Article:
🍩 Database of Original & Non-Theoretical Uses of Topology

(found 3 matches in 0.001767s)
  1. Mapping Firms' Locations in Technological Space: A Topological Analysis of Patent Statistics (2020)

    Emerson G. Escolar, Yasuaki Hiraoka, Mitsuru Igami, Yasin Ozcan
    Abstract Where do firms innovate? Mapping their locations in technological space is difficult, because it is high dimensional and unstructured. We address this issue by using a method in computational topology called the Mapper algorithm, which combines local clustering with global reconstruction. We apply this method to a panel of 333 major firms’ patent portfolios in 1976–2005 across 430 technological areas. Results suggest the Mapper graph captures salient patterns in firms’ patenting histories, and our measures of their uniqueness (the length of “flares”) are correlated with firms’ financial performances in a statistically and economically significant manner. We then compare this approach with a widely used clustering method by Jaffe (1989) to highlight additional findings.
  2. Hierarchical Structures of Amorphous Solids Characterized by Persistent Homology (2016)

    Yasuaki Hiraoka, Takenobu Nakamura, Akihiko Hirata, Emerson G. Escolar, Kaname Matsue, Yasumasa Nishiura
    Abstract This article proposes a topological method that extracts hierarchical structures of various amorphous solids. The method is based on the persistence diagram (PD), a mathematical tool for capturing shapes of multiscale data. The input to the PDs is given by an atomic configuration and the output is expressed as 2D histograms. Then, specific distributions such as curves and islands in the PDs identify meaningful shape characteristics of the atomic configuration. Although the method can be applied to a wide variety of disordered systems, it is applied here to silica glass, the Lennard-Jones system, and Cu-Zr metallic glass as standard examples of continuous random network and random packing structures. In silica glass, the method classified the atomic rings as short-range and medium-range orders and unveiled hierarchical ring structures among them. These detailed geometric characterizations clarified a real space origin of the first sharp diffraction peak and also indicated that PDs contain information on elastic response. Even in the Lennard-Jones system and Cu-Zr metallic glass, the hierarchical structures in the atomic configurations were derived in a similar way using PDs, although the glass structures and properties substantially differ from silica glass. These results suggest that the PDs provide a unified method that extracts greater depth of geometric information in amorphous solids than conventional methods.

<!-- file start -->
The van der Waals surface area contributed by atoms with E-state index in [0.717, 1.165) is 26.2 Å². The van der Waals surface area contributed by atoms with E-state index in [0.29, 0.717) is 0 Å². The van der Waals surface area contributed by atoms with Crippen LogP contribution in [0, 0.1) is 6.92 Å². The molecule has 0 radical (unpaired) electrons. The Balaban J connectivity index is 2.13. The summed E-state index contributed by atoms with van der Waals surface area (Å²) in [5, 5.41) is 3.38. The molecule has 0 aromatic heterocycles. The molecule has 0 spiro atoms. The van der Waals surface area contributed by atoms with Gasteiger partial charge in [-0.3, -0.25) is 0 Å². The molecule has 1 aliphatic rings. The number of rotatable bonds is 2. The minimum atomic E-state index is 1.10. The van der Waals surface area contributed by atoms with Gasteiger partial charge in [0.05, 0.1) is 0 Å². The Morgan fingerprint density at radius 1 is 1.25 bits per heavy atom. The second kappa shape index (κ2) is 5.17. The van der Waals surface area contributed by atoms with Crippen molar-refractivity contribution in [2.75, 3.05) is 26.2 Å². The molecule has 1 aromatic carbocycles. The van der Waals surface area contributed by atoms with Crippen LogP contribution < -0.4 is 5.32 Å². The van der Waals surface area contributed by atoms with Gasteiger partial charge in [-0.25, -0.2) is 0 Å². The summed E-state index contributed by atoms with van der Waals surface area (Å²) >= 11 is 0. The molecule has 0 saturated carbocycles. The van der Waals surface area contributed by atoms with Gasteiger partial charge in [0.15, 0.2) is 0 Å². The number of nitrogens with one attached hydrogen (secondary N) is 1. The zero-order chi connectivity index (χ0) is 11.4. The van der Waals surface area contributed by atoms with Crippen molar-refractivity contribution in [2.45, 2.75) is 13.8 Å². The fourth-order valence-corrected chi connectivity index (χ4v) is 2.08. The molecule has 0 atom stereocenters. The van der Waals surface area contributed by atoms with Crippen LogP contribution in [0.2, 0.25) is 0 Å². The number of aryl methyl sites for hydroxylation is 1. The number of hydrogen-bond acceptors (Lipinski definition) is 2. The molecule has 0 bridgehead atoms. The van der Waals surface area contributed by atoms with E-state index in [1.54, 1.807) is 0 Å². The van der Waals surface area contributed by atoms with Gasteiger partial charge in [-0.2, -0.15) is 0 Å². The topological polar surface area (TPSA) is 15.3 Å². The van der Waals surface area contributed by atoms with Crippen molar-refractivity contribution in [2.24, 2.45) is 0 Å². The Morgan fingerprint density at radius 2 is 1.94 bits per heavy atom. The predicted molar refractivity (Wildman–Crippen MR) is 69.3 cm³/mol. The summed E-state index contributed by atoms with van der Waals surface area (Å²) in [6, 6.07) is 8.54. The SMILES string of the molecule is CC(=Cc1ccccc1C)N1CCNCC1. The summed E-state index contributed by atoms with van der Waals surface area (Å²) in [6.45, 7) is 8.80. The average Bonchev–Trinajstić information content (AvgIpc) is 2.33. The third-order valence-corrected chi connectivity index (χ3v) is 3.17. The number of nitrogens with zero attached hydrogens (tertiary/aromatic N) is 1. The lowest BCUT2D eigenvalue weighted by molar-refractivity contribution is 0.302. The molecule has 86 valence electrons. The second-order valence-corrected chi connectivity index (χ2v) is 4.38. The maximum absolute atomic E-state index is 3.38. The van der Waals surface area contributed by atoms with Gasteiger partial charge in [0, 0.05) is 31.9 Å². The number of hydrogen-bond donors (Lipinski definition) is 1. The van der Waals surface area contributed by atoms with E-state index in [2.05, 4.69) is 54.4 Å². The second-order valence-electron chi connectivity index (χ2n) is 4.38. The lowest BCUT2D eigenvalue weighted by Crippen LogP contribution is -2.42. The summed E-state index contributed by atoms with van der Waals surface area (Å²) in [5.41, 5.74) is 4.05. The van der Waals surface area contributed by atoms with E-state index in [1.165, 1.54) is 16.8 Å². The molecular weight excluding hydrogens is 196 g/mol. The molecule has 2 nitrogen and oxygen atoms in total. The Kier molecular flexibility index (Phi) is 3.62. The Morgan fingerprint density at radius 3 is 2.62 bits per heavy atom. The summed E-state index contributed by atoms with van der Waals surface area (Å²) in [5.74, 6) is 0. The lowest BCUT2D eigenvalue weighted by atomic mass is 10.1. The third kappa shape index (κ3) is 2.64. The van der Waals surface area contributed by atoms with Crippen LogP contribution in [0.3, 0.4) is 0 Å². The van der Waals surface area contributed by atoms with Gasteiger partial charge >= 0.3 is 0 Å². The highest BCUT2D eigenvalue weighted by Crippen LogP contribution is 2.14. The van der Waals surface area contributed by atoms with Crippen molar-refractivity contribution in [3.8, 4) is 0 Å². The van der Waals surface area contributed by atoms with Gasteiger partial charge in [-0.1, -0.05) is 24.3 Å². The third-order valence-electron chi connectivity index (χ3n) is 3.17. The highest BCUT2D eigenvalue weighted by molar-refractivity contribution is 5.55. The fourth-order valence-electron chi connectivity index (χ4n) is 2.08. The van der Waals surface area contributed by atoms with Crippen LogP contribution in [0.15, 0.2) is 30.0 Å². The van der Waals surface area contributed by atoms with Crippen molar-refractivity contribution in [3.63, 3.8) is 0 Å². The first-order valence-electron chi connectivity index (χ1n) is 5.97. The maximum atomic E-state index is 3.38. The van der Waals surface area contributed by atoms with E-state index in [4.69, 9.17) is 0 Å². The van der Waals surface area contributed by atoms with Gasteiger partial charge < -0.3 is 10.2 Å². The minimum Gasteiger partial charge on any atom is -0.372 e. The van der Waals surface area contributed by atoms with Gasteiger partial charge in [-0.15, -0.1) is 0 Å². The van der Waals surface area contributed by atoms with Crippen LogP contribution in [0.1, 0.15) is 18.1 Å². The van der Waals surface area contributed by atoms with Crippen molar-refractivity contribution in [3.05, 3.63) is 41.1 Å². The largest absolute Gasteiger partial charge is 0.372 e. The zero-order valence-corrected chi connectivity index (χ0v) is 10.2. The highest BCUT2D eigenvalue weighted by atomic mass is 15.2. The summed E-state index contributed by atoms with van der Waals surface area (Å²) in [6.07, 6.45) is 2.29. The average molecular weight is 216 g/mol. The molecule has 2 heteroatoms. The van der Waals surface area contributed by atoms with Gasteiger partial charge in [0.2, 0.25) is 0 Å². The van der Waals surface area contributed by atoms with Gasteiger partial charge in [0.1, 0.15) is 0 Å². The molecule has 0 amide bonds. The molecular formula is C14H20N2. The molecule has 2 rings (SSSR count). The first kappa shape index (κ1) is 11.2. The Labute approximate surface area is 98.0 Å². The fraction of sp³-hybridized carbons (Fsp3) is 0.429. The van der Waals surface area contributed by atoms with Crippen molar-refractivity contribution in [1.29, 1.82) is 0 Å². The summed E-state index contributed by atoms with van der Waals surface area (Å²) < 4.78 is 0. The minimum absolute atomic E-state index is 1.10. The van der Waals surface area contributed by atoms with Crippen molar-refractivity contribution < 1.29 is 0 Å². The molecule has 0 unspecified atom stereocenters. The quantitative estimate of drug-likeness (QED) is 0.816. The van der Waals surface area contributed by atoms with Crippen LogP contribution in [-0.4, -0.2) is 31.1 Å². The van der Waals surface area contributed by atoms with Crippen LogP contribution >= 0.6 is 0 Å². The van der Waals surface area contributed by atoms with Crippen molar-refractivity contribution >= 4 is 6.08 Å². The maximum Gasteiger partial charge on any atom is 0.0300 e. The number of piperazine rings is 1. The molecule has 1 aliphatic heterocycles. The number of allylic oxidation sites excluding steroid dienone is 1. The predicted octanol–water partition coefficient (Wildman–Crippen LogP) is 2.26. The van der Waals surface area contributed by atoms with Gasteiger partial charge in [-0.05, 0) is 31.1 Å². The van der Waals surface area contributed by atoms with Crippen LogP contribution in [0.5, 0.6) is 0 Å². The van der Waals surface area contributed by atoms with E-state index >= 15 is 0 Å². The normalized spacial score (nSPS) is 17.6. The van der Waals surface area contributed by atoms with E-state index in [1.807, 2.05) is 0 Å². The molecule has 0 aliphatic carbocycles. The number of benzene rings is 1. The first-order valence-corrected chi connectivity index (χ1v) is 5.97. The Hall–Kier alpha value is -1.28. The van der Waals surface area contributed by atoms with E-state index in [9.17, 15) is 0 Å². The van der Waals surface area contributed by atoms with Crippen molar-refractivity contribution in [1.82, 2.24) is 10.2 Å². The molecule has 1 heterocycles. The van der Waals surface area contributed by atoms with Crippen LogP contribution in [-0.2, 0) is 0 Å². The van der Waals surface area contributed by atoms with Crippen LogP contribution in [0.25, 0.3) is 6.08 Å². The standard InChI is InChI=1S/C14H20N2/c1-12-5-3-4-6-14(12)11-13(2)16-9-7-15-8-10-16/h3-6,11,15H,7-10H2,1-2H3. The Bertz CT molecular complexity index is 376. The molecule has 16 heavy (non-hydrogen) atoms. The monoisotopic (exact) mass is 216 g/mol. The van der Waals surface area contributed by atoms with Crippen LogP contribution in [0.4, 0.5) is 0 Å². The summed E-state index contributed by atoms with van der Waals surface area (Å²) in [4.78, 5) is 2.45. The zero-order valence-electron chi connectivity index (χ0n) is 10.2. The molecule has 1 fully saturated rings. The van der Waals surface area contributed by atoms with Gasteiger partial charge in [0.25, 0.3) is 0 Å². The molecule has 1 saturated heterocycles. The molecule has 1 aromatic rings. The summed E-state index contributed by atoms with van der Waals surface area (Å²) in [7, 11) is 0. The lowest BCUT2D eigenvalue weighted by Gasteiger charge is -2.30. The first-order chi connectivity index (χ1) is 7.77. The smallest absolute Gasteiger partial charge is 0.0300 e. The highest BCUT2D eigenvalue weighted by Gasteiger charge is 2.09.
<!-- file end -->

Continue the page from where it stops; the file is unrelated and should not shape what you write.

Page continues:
3. Persistent Homology and Many-Body Atomic Structure for Medium-Range Order in the Glass (2015)

    Takenobu Nakamura, Yasuaki Hiraoka, Akihiko Hirata, Emerson G. Escolar, Yasumasa Nishiura
    Abstract The characterization of the medium-range (MRO) order in amorphous materials and its relation to the short-range order is discussed. A new topological approach to extract a hierarchical structure of amorphous materials is presented, which is robust against small perturbations and allows us to distinguish it from periodic or random configurations. This method is called the persistence diagram (PD) and introduces scales to many-body atomic structures to facilitate size and shape characterization. We first illustrate the representation of perfect crystalline and random structures in PDs. Then, the MRO in amorphous silica is characterized using the appropriate PD. The PD approach compresses the size of the data set significantly, to much smaller geometrical summaries, and has considerable potential for application to a wide range of materials, including complex molecular liquids, granular materials, and metallic glasses.